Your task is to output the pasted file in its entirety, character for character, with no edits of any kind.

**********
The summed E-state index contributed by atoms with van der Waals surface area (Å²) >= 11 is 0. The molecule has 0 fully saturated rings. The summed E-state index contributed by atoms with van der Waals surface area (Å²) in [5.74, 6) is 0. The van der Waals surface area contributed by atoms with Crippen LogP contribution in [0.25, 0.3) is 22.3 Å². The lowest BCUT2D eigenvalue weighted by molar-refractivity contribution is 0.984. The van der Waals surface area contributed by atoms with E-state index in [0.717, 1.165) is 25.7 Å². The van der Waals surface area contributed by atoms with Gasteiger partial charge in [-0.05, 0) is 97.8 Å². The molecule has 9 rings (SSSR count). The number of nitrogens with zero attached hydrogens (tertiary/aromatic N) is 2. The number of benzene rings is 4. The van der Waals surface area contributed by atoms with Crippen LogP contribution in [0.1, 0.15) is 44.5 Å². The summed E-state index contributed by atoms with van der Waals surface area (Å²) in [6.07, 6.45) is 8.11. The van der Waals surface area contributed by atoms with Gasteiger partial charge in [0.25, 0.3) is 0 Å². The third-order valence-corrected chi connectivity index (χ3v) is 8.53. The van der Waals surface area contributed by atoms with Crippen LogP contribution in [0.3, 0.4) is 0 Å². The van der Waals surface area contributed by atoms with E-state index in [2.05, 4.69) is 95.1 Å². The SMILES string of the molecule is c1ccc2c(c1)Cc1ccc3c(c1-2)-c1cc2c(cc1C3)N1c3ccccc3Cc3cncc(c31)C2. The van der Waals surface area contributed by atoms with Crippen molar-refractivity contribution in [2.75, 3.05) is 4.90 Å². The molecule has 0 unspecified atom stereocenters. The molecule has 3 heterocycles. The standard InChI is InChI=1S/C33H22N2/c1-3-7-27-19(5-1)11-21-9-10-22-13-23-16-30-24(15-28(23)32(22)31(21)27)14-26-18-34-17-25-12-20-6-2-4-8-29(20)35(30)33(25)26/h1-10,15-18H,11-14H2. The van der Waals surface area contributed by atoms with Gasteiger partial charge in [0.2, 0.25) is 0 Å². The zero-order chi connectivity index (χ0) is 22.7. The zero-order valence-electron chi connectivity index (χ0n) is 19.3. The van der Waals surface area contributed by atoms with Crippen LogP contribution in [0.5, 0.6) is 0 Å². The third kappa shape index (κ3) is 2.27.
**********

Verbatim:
The summed E-state index contributed by atoms with van der Waals surface area (Å²) >= 11 is 0. The molecule has 0 fully saturated rings. The summed E-state index contributed by atoms with van der Waals surface area (Å²) in [5.74, 6) is 0. The van der Waals surface area contributed by atoms with Crippen LogP contribution in [0.25, 0.3) is 22.3 Å². The lowest BCUT2D eigenvalue weighted by molar-refractivity contribution is 0.984. The van der Waals surface area contributed by atoms with E-state index in [0.717, 1.165) is 25.7 Å². The van der Waals surface area contributed by atoms with Gasteiger partial charge in [-0.05, 0) is 97.8 Å². The molecule has 9 rings (SSSR count). The number of nitrogens with zero attached hydrogens (tertiary/aromatic N) is 2. The number of benzene rings is 4. The van der Waals surface area contributed by atoms with Crippen LogP contribution in [0.1, 0.15) is 44.5 Å². The summed E-state index contributed by atoms with van der Waals surface area (Å²) in [6.07, 6.45) is 8.11. The van der Waals surface area contributed by atoms with Gasteiger partial charge in [0.25, 0.3) is 0 Å². The third-order valence-corrected chi connectivity index (χ3v) is 8.53. The van der Waals surface area contributed by atoms with Crippen LogP contribution in [0.3, 0.4) is 0 Å². The van der Waals surface area contributed by atoms with E-state index in [2.05, 4.69) is 95.1 Å². The SMILES string of the molecule is c1ccc2c(c1)Cc1ccc3c(c1-2)-c1cc2c(cc1C3)N1c3ccccc3Cc3cncc(c31)C2. The van der Waals surface area contributed by atoms with Crippen molar-refractivity contribution in [2.75, 3.05) is 4.90 Å². The molecule has 0 unspecified atom stereocenters. The molecule has 3 heterocycles. The standard InChI is InChI=1S/C33H22N2/c1-3-7-27-19(5-1)11-21-9-10-22-13-23-16-30-24(15-28(23)32(22)31(21)27)14-26-18-34-17-25-12-20-6-2-4-8-29(20)35(30)33(25)26/h1-10,15-18H,11-14H2. The van der Waals surface area contributed by atoms with Gasteiger partial charge in [0.2, 0.25) is 0 Å². The zero-order chi connectivity index (χ0) is 22.7. The zero-order valence-electron chi connectivity index (χ0n) is 19.3. The van der Waals surface area contributed by atoms with Crippen LogP contribution in [0.5, 0.6) is 0 Å². The third kappa shape index (κ3) is 2.27.